Inside the OpEx Awards: CD&R's Sally Beauty

A buyout that didn't go the way the firm expected it to turned out to be a CD&R success story. Here's how the firm navigated the twists and turns.

Shortly after Clayton Dubilier & Rice closed the deal to acquire Sally Beauty in 2006, the business lost its largest supplier, L’Oreal.

This was enough to worry any owner, but especially one that had just spent $571 million acquiring a majority stake. To add to its woes, L’Oreal acquired distributors that competed with Sally Beauty in certain regions.

As a result, the company expected a negative impact on consolidated revenue of about $110 million in the last nine months of fiscal 2007.

Under CD&R’s leadership, Sally Beauty took immediate steps to mitigate the losses, including adding new products to replace lines with distributor sales consultants. Also, the company added new products to Sally Beauty stores, expanded existing product lines into new regions and “right-sized” the business, which included some targeted layoffs.

Grew store count by 75%

Gross margins up 350 bpts

56% increase in headcount

With the changes in place, Sally Beauty was able to replace the lost revenue, which overall increased from by 6 percent year-on-year in 2007, despite the negative impact of L’Oreal.

“The company’s strong performance during our ownership was underpinned by solid execution of key operational improvement initiatives, including increasing customer traffic, expanding gross margins and growing the business internationally,” said Richard Schnall, a CD&R partner.

Sally Beauty was a deal reflective of CD&R’s model. The business was a corporate orphan, a unit of The Alberto-Culver Company, which specialises in distributing professional beauty supplies. The firm evaluated the business for several years and became convinced it represented a solid opportunity, in which a portion of the firm’s expected return could be achieved through operational improvements.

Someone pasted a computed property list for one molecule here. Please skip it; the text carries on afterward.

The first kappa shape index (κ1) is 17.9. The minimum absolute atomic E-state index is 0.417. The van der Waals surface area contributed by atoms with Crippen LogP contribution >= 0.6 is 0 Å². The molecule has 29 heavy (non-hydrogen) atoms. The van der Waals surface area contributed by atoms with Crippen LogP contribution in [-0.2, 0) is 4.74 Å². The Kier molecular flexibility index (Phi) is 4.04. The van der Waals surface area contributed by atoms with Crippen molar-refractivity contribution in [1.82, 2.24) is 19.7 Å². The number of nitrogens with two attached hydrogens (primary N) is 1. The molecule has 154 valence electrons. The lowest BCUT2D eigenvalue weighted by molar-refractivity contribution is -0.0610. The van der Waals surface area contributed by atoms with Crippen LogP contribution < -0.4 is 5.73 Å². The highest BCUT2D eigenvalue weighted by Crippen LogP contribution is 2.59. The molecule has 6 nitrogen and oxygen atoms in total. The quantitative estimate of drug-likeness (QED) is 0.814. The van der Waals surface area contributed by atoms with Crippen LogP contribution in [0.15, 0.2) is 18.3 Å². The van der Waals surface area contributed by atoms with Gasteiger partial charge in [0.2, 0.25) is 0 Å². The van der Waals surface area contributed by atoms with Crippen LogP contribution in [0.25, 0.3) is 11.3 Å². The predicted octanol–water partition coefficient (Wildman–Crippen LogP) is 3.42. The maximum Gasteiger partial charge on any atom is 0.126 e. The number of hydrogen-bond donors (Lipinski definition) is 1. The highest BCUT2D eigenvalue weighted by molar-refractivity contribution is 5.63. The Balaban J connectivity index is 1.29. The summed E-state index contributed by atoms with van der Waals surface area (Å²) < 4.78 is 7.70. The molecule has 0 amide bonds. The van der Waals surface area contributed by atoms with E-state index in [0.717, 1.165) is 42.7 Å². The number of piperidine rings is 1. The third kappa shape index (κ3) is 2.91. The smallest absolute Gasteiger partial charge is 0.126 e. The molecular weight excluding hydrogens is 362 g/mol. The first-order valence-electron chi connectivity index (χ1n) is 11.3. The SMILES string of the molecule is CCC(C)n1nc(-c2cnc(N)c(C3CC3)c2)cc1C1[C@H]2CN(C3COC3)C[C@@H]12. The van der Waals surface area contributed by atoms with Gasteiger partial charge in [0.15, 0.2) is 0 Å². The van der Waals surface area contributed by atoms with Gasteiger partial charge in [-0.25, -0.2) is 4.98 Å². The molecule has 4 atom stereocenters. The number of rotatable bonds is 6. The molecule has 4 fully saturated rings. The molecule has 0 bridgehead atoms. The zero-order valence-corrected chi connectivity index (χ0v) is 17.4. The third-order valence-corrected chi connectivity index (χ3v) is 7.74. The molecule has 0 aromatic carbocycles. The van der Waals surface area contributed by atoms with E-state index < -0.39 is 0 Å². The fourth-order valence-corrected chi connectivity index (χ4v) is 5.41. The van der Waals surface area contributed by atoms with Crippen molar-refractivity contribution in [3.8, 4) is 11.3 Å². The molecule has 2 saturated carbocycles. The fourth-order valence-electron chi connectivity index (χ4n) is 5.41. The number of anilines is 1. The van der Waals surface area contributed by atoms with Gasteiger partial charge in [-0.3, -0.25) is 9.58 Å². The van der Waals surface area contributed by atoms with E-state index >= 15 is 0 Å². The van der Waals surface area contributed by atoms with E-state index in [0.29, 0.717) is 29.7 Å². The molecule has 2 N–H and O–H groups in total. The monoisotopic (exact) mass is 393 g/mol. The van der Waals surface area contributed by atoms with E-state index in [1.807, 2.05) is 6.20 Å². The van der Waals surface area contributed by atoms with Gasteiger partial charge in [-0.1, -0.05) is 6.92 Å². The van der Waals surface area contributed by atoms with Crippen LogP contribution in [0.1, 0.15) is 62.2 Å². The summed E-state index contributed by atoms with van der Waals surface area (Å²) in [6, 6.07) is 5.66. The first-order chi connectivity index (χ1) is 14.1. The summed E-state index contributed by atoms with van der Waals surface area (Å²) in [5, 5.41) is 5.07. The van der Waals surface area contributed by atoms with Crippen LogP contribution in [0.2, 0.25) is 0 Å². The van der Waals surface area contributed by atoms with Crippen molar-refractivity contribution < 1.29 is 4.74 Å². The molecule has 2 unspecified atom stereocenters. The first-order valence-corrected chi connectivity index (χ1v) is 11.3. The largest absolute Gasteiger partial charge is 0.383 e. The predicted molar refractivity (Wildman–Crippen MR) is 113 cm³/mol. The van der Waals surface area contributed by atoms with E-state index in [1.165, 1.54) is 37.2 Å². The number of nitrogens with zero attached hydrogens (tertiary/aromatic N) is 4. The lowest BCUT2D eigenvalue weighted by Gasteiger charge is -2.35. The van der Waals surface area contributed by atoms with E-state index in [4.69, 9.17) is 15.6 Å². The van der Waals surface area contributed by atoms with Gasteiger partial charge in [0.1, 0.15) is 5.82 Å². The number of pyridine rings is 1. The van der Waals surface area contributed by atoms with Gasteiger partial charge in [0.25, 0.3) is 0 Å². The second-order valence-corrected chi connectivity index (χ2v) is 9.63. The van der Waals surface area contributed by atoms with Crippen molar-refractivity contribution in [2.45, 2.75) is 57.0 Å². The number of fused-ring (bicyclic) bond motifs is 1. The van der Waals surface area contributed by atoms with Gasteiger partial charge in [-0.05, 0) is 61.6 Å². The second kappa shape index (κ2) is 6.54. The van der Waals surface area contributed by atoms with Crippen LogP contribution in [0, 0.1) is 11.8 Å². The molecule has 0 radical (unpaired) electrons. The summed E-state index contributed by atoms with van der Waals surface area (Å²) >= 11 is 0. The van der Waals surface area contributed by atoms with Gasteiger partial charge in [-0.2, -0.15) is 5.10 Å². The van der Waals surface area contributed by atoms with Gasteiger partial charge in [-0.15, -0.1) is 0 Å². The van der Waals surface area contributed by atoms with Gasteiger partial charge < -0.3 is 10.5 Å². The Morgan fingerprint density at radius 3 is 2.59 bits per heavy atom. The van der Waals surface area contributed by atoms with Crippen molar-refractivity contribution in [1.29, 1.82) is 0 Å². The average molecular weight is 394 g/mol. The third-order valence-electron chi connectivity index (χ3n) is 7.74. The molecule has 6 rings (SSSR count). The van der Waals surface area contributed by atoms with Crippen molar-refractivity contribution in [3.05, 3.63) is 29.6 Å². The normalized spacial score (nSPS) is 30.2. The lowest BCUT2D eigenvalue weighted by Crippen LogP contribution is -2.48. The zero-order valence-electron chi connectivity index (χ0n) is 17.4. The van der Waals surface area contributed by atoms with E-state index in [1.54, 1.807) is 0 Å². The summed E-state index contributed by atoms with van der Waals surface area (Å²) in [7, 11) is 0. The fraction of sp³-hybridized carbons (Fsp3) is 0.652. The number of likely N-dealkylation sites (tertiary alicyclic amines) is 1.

Those improvements would be realised through enhanced management practices, product innovation, international growth, enhanced marketing and customer relationship management, as well as cost and productivity initiatives like low-cost sourcing, increased private label use and expanded internet sales channels.

Under CD&R’s stewardship, the company achieved those goals in various ways. For example, Sally Beauty

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increased customer traffic in the US by investing in a customer relationship management system, a customer loyalty programme called the “Beauty Club Card” and hiring a vice president of marketing to focus on certain customer segments.

Sally Beauty also launched new products targeting a younger audience, grew its store count by 75 percent and built its presence internationally, specifically in Western Europe and Latin America. The company completed add-on acquisitions in those markets, including Salon Services, a beauty supply company catering to professionals in the UK, Ireland, Germany and Spain; Pro-Duo, Europe’s largest wholesale distributor of professional hair and beauty products; and InterSalon, a beauty education company in Chile.

The company improved gross margins by more than 350 basis points globally and by 520 basis points in the US. Significantly, Sally Beauty retained high-performing sales associates, right-sized its infrastructure, attracted new suppliers, expanded its store network and optimised its distribution network.

“Sometimes I consider greater value-add to be able to take a situation that may not have developed according to plan, tweaking and refining, and eventually getting there. That put CD&R at the top of the list,” said judge David Turner of Guardian Life.

Private Equity International will be featuring all award winners over coming weeks.